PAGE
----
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The Governance of Genetic Information


  • Page extent: 248 pages
  • Size: 228 x 152 mm
  • Weight: 0.52 kg


 (ISBN-13: 9780521509916)

This volume maps the areas of ethical concern in the debate regarding the governance of genetic information, and suggests alternative ethical frameworks and models of regulation in order to inform its restructuring. Genetic governance is at the heart of medical and scientific developments, and is connected to global exploitation, issues of commodification, commercialisation and ownership, the concepts of property and intellectual property and concerns about individual and communal identity. Thus the decisions that are made in the next few years about appropriate models of genetic governance will have knock-on effects for other areas of governance. In short the final answer to 'Who Decides?' in the context of genetic governance will fundamentally shape the ethical constructs of individuals and their networks and relationships in the public sphere.

• Contributes to the discussion surrounding the regulation of genetic information, a subject which affects health, welfare and identity • Bases discussion of practice on accounts of fundamental theoretical issues, an original approach to the topic • Provides a multi-disciplinary account of the subject, taking in law, philosophy, applied ethics and social science


Introduction Heather Widdows and Caroline Mullen; Section I. Problematising Governance of Genetic Information: 1. The medium and the message: tissue samples, genetic information and data protection legislation Neil C. Manson; 2. Me, myself, I: against narcissism in the governance of genetic information Søren Holm; 3. Decisions, consent and expectations of the individual Caroline Mullen; Section II. Ethical Frameworks of Governance: 4. Constructing communal models of governance: collectives of individuals or distinct ethical loci? Heather Widdows; 5. Rights, responsibility and stewardship: beyond consent Roger Brownsword; 6. Who decides what? Relational ethics, genetics and well-being Sarah Wilson; Section III. Redesigning Governance: 7. Involving publics in biobank governance: moving beyond existing approaches Kathryn G. Hunter and Graeme T. Laurie; 8. Genetic information and public opinion Andrew Edgar; 9. Harmonisation and standardisation in ethics and governance: Conceptual and practical challenges Ruth Chadwick and Heather Strange.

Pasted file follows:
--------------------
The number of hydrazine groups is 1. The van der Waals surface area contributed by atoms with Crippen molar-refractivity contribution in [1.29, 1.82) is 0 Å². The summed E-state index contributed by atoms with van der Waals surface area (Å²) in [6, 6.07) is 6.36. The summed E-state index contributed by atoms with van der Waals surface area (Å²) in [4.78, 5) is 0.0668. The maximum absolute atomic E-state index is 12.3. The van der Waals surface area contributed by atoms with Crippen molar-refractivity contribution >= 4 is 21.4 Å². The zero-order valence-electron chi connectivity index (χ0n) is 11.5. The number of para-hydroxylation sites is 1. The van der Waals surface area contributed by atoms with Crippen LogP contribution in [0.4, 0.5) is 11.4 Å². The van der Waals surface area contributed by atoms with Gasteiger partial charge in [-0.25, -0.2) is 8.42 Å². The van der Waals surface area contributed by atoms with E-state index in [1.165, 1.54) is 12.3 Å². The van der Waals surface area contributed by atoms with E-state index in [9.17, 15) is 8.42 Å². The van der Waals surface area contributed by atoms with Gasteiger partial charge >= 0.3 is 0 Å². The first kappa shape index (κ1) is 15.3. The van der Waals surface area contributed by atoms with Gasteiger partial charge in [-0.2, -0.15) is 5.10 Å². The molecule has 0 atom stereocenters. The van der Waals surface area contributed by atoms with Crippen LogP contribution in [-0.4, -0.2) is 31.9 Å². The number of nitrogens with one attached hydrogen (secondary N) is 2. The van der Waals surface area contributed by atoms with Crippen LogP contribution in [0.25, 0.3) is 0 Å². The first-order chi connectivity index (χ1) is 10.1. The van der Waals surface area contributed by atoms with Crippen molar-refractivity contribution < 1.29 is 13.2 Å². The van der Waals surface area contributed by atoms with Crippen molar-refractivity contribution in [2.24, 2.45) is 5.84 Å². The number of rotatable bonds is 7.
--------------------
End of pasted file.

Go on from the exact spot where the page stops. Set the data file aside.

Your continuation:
Heather Widdows, Caroline Mullen, Neil C. Manson, Søren Holm, Caroline Mullen, Roger Brownsword, Sarah Wilson, Kathryn G. Hunter, Graeme T. Laurie, Andrew Edgar, Ruth Chadwick, Heather Strange

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